The ‘Yoof’ What Swung It? 70 Per Cent of Young People Vote


Labour won a strong majority of the seats where turnout increased by more than 5 per cent, with roughly 70 per cent of 18 – 24-year-olds voting nationwide, according to early estimates.

Thursday night, for the fist time in decades, younger voters appear to have been overrepresented in contrast with previous elections, with turnout rising to its highest level in 20 years.

The overall turnout is estimated to be 68.7 per cent – up 2.6 per cent on 2015. The youth turnout, meanwhile, was around three points higher than the overall – up around 27 per cent on 2015 to approximately 70 per cent, the Metro and others report.

In the last four general elections – 2001, 2005, 2010, and 2015 – apathy was commonplace and youth turnout hovered around 40 per cent.

In the last general election, a year and a half ago, just 43 per cent of 18 to 24s voted. In the European Union (EU) referendum, turnout amongst this group rose to just 64 per cent.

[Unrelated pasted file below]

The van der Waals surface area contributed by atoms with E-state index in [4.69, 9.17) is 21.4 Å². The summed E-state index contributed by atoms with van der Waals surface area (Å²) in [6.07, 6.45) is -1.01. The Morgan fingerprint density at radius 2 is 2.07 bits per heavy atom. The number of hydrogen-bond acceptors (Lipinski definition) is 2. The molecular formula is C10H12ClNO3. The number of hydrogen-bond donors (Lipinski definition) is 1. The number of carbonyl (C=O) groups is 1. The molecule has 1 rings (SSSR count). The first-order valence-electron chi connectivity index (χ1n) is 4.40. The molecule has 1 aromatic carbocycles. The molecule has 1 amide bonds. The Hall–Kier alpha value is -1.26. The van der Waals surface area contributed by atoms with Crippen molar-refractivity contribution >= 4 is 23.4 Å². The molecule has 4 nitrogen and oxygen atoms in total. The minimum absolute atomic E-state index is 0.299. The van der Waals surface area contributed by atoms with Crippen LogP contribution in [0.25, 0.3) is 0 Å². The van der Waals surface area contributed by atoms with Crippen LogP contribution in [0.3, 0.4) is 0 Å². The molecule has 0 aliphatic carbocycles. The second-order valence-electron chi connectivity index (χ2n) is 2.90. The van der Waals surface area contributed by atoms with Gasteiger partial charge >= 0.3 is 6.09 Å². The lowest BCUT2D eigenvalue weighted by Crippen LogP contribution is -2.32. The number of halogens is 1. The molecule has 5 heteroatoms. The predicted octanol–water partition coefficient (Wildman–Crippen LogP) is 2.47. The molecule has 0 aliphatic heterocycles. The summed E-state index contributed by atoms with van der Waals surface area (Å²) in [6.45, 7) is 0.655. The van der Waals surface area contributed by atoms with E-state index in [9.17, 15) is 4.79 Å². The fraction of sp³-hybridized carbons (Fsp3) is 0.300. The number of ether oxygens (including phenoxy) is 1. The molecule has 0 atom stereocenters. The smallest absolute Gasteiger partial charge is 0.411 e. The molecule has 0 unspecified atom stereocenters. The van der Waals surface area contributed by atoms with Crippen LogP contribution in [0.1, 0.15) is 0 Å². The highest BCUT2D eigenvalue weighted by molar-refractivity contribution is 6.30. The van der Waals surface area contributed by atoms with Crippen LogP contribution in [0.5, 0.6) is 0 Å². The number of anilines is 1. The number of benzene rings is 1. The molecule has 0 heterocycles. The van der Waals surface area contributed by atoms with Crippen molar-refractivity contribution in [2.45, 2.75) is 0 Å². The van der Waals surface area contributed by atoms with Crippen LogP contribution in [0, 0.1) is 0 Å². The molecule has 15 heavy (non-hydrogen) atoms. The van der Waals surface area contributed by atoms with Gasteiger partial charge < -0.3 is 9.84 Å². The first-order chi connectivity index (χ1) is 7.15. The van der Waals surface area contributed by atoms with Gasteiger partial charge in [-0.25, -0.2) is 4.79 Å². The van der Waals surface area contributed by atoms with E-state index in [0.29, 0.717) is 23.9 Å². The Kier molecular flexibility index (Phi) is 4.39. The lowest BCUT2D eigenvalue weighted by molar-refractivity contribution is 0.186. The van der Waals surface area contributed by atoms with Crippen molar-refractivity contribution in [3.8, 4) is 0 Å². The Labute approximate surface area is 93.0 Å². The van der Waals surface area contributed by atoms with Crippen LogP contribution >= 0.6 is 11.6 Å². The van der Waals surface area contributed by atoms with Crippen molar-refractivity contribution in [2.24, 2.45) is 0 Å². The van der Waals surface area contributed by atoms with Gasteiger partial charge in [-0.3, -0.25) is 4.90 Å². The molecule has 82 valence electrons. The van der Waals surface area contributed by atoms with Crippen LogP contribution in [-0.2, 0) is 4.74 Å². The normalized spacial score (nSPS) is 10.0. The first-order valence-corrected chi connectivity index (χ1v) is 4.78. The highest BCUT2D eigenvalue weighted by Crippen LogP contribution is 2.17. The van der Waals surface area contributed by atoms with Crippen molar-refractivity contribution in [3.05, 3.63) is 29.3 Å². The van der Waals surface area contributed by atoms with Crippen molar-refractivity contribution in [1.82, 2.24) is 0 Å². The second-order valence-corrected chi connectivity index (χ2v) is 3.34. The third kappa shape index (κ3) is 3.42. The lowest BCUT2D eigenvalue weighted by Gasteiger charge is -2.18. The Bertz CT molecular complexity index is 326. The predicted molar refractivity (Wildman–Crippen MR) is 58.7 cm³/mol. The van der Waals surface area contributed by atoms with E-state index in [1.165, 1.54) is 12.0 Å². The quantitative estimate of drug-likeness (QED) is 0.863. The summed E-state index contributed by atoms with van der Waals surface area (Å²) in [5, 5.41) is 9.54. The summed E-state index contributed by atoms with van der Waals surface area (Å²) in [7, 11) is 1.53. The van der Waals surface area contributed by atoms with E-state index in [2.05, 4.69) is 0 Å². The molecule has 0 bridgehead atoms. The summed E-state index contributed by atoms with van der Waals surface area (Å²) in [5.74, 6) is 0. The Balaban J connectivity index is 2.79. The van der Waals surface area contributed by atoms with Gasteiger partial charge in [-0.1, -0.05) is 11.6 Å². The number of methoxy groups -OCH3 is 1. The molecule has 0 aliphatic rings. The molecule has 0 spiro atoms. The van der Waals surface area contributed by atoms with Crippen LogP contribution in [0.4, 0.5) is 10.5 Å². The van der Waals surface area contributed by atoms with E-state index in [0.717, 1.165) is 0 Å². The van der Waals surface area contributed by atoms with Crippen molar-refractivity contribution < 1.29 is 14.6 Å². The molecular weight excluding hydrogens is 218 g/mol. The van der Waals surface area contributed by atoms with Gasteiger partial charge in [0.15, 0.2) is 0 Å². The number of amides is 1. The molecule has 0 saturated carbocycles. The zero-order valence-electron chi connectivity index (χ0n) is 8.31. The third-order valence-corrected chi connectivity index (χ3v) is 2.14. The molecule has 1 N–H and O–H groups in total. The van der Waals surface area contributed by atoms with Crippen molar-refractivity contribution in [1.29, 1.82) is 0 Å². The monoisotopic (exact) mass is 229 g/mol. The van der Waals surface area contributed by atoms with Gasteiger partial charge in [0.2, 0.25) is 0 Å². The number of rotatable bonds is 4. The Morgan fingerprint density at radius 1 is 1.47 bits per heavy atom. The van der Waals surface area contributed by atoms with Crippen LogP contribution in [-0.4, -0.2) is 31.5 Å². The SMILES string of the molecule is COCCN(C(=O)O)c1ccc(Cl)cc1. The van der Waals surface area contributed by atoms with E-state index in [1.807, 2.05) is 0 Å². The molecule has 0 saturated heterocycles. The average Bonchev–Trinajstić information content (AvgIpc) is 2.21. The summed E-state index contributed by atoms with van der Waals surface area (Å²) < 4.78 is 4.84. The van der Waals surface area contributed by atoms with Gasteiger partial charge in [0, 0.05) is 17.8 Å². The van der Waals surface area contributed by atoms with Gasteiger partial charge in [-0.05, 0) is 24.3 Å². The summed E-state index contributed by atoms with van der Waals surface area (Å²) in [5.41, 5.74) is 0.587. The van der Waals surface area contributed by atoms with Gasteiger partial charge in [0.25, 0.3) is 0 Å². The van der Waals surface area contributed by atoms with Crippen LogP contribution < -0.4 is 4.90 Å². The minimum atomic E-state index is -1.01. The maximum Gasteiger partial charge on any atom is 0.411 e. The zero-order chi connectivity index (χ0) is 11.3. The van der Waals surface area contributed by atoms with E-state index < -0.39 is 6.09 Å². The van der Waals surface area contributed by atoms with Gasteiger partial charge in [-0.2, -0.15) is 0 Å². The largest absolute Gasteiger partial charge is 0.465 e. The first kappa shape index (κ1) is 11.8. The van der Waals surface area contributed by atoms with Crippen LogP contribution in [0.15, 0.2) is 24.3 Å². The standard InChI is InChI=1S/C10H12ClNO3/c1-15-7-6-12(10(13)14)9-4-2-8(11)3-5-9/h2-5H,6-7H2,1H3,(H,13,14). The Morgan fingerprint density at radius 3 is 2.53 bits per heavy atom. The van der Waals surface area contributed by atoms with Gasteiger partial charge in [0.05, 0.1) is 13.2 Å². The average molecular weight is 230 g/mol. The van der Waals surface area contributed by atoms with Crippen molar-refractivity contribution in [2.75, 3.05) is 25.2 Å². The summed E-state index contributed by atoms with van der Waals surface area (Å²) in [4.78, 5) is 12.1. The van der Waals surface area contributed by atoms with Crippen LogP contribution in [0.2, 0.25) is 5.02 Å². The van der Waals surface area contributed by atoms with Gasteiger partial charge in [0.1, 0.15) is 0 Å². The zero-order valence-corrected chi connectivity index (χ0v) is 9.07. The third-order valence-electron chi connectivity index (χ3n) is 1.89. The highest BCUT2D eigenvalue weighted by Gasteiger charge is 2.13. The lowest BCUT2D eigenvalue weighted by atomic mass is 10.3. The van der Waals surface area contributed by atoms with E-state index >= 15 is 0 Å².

Since 1997, the average turnout amongst young people has been consistently lower than the overall turnout. The overall turnout was 72 per cent for the Brexit vote and 66 per cent in the 2015 general election.

A selection of screenshots from Labour and Jeremy Corbyn’s ‘Instagram stories’ on election night featuring DJ Fat Boy Slim, actor Maxine Peake, and band Clean Bandit.

A high turnout seems to have benefited Labour more than any other party, with an analysis by Sky News showing the vast majority of seats where it leapt by more than 5 per cent going to Labour.

Record numbers of people signed up to vote on deadline day before registrations closed, with more than 600,000 names added to the electoral roll in the final 24 hours.

Labour, and in particular Jeremy Corbyn’s activist faction of the party, Momentum, were notably adept at winning celebrity endorsements and utilising social media to reach out to young voters and getting them to register.

Countless musicians, rappers, actors, and reality TV stars endorsed the hard left candidate. There was even a “Grime for Corbyn” movement, with UK rappers almost unanimously backing, and campaigning for, Labour.

The music press was also united behind labour, with Mr. Corbyn featuring on the front covers of NME (an Indy rock publication) and Kerrang (a heavy metal publication).


Please let us know if you're having issues with commenting.